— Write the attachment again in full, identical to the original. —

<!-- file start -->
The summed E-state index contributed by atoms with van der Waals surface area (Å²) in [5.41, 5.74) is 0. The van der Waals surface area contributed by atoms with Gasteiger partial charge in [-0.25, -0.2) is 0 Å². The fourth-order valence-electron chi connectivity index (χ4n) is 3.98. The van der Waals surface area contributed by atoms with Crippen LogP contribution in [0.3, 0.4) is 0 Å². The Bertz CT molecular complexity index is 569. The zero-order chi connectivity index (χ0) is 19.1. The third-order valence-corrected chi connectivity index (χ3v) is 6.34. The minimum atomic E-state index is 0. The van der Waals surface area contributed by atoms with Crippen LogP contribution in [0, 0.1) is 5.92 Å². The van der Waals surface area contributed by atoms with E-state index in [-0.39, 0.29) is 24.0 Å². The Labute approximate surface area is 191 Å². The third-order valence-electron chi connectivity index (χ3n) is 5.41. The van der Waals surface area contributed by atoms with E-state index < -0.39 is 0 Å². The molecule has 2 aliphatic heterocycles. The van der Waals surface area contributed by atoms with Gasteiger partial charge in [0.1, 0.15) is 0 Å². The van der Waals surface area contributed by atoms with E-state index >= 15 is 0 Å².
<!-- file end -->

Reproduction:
The summed E-state index contributed by atoms with van der Waals surface area (Å²) in [5.41, 5.74) is 0. The van der Waals surface area contributed by atoms with Gasteiger partial charge in [-0.25, -0.2) is 0 Å². The fourth-order valence-electron chi connectivity index (χ4n) is 3.98. The van der Waals surface area contributed by atoms with Crippen LogP contribution in [0.3, 0.4) is 0 Å². The Bertz CT molecular complexity index is 569. The zero-order chi connectivity index (χ0) is 19.1. The third-order valence-corrected chi connectivity index (χ3v) is 6.34. The minimum atomic E-state index is 0. The van der Waals surface area contributed by atoms with Crippen LogP contribution in [0, 0.1) is 5.92 Å². The van der Waals surface area contributed by atoms with E-state index in [-0.39, 0.29) is 24.0 Å². The Labute approximate surface area is 191 Å². The third-order valence-electron chi connectivity index (χ3n) is 5.41. The van der Waals surface area contributed by atoms with E-state index < -0.39 is 0 Å². The molecule has 2 aliphatic heterocycles. The van der Waals surface area contributed by atoms with Gasteiger partial charge in [0.1, 0.15) is 0 Å². The van der Waals surface area contributed by atoms with E-state index >= 15 is 0 Å².